A Scottish teenager who killed himself was being blackmailed via Skype, thinking he was talking to a girl his age, his family said.
Police are investigating after it emerged Daniel Perry, 17, from Dunfermline, Fife, is thought to have fallen victim to a scam where internet users are lured into online chats and then blackmailed with the footage.
The teenager is said to have believed he was talking to a girl and took his life on July 15 when he was told the conversations would be shared with friends and family unless he paid up.
It is understood he was sent a message which warned that his life would not be worth living unless he deposited money into a named account.
"Knowing him as I do, he has felt embarrassed, horrified and thought he's let everyone down," his mother Nicola told the Daily Telegraph.
"He was coming up for his 18th birthday so it's not as if we could have been checking what he was doing on his laptop.
"But he wasn't doing anything wrong, just what anyone his age might do.
"Even if he came to me and said he needed money we'd have helped him but we knew nothing about any of it.
"He was not the type of person who let things get him down. He was a happy laddie, not depressed and the last type of person you would think would take their life.”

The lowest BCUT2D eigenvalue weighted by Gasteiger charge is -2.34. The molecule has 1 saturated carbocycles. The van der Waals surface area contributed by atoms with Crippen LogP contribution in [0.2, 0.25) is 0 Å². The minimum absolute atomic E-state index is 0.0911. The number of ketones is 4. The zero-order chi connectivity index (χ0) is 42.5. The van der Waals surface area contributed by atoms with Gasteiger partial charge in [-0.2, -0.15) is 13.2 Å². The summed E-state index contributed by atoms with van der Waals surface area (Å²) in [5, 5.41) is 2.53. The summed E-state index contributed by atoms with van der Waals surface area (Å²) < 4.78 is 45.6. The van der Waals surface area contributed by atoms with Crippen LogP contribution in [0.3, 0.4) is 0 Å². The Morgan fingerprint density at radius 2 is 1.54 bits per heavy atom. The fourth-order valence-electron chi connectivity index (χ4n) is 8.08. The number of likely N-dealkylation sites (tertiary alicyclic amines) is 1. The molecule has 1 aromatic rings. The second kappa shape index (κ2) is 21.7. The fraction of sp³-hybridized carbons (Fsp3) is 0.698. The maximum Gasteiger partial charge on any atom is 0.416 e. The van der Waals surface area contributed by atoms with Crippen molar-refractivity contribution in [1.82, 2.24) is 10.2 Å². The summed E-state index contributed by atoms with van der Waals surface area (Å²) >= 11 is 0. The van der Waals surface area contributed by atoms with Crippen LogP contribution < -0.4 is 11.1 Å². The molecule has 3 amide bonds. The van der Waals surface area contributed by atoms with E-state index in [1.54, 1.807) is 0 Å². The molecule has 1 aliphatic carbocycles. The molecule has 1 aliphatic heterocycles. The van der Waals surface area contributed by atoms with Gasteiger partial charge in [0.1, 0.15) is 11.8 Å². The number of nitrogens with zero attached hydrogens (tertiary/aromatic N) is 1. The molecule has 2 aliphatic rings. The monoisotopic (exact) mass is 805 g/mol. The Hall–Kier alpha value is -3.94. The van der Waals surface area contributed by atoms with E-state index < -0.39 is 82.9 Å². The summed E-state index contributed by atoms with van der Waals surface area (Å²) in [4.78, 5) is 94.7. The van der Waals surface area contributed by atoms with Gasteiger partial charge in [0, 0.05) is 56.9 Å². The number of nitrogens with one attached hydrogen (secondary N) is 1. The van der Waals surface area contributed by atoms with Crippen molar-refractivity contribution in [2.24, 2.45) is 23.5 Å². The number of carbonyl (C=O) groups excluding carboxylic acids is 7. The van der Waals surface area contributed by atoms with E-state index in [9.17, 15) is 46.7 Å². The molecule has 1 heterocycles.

Police Scotland told the BBC the case was being investigated and urged anyone who feared they were being targeted to contact them.
The case follows that of 14-year-old Hannah Smith in Leicestershire who took her life after she was allegedly bullied online.
Hannah Smith, 14, was found hanged in her bedroom at the family home by her sister two weeks ago.
Her family say she had endured months of torment on controversial question-and-answer website ask.fm, but it has also been reported she sent herself the majority of the abusive messages.
Hannah's father, David Smith, has banned mourners from wearing black at his daughter's funeral and asked them to instead opt for brightly coloured clothing.
Smith, a 45-year-old trucker from Lutterworth, Leicestershire, has also been reported to have asked Hannah's friends to wear onesies because his daughter loved them, and would be smiling knowing they were wearing them.
Hundreds of people are expected to attend the service at St Mary's Church in the town, which also opened a book of condolence for people to sign following Hannah's death.
Her service will be conducted by the Reverend Charlie Styles, and will celebrate the teenager's life.
A statement on the church's website said: "During the service a candle will be lit in Hannah's memory and prayers will be said for her family and friends.
"Dave has asked that a selection of the comments from the book of memories be read aloud as a tribute to his daughter."
If you have been affected by the issues raised in this article, help is available, call the Samaritans on 08457 90 90 90